A Child's Christmas Wish(2)

By: Erica Vetsch



The heat was intense, smoke billowed toward them, stinging eyes and lungs. Grossvater led the team farther from the fire, and Kate guided Grossmutter back to stand beside the wagon.

“Oh, Katie, dear.” Mrs. Hale bustled over. The proprietress of the only mercantile in town, along with her soft-spoken husband, Mrs. Hale had her finger in every possible piece of gossip pie. “So terrible.” She fluttered and patted Kate’s arm, an “isn’t it awful” delight in her eyes. No doubt she’d be giving firsthand accounts to everyone who came into the store for the next week.

Kate nodded, unable to speak.

“We saw the flames clear from town and just had to come to see if we could help. Your poor house. God’s blessing no one was inside.” Mrs. Hale’s hat, festooned with flowers and feathers, bobbed in the orange glow. “Did you leave a candle lit? Or a fire in the fireplace? That’s how these things start, you know. I’m always so careful. I never leave the house without checking that I’ve put out all the lamps. Imagine how difficult it would be for us, and for the whole town, really, if we lost our house and the store. Hale’s Mercantile is so vital to the town, after all. Why, folks would have to go clear to Mantorville for their purchases.” She leaned in. “Are you sure you put out all the lamps?” Casting a glance Grossmutter’s way, she whispered, “Old folks can be so forgetful, can’t they?”

Anger burned in Kate’s chest, hot as the house fire. Mrs. Hale was such a busybody that by tomorrow she would have it spread around that the Amakers had no one to blame but themselves for the fire, since they were so careless. “How it started isn’t important, and I’m sure it had nothing to do with my family’s age. Accidents happen, fires happen, and assigning blame or starting rumors won’t help.”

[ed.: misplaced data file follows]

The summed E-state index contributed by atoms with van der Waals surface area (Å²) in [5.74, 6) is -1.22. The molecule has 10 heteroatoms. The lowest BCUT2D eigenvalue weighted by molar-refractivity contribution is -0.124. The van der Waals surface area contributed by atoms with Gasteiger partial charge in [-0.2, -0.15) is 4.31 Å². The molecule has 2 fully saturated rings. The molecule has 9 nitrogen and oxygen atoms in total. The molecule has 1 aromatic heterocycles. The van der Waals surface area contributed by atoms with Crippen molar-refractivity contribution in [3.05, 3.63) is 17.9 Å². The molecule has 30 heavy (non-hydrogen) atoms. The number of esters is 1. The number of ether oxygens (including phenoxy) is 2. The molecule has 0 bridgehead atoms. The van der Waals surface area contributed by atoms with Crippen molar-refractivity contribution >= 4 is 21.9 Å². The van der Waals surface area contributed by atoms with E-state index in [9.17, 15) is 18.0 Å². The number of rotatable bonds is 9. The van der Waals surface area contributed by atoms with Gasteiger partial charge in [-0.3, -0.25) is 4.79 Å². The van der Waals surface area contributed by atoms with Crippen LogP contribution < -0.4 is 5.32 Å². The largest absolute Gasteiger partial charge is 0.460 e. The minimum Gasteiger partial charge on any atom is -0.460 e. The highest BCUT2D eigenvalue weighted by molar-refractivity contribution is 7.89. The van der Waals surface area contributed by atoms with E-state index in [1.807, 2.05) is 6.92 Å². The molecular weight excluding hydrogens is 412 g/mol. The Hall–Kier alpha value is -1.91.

Mrs. Hale’s brows, carefully plucked and arched, rose. Her lips puckered, and she put on her most long-suffering look. “You’re distraught, Katie, dear. No doubt that’s the reason for your harsh tone.”

“Kate.”

“Excuse me?”

“My name is Kate, not Katie. Kate or Mrs. Amaker.” She eased Mrs. Hale’s hand off her arm.

“Well.” Mrs. Hale straightened, her chin going up. “I see Mrs. Quilling over there. I’ll just go ask about her lumbago. She appreciates my concern.” She lifted her hem and strode away, and Kate’s heart fell. Why had she risen to Mrs. Hale’s bait when she knew from experience that it did no good?

She tucked her hands into her coat pockets, pressing her palms against her stomach, feeling the hard roundness and the reassuring kick of her unborn baby.

The baby that now had no place to lay its head when it arrived.

It was all gone. Their clothes and food stores, books, blankets, furniture. All gone.

What were they going to do now?

* * *

The Amaker place was a total loss.

Oscar Rabb turned away from the blaze and went to his wagon to check on his daughter, Liesl. The four-year-old lay wrapped in a quilt, sleeping in the wagon box on a mound of straw. Rolf, his Bernese mountain dog, lay beside her. When Oscar drew near the wagon, the big animal raised his black-and-white head, his tail swishing the straw. Seeing that his daughter was safe, Oscar leaned against the wagon box to watch the fire. Rolf rose, shook himself and sidled over to put his head on Oscar’s arm, begging to be petted.

The poor Amakers. The old couple and the young woman. He hadn’t had much to do with them for a while. Then again, he hadn’t had much to do with anyone but Liesl for the past two years. To his knowledge, he’d never met the younger woman, though he’d seen her from time to time. Pretty enough, he supposed, in a wholesome way. He remembered hearing that Johann Amaker had gotten hitched, but at the time Oscar had been too deep in his own grief to want to celebrate someone else’s marriage.

But tonight, when he’d looked out his front window and seen the orange glow, he had scooped Liesl out of her bed, wrapped her in a blanket and raced out to hitch up his team. All the way to the neighboring farm, he’d feared that the Amakers were trapped by the fire. When he’d arrived at the blazing house at almost the same time as Martin’s wagon had raced into the farmyard, he’d been weakened with relief. A house could be rebuilt, but a life lost was gone forever. Seeing them safe, he’d almost turned around and gone home, but something had made him stay.

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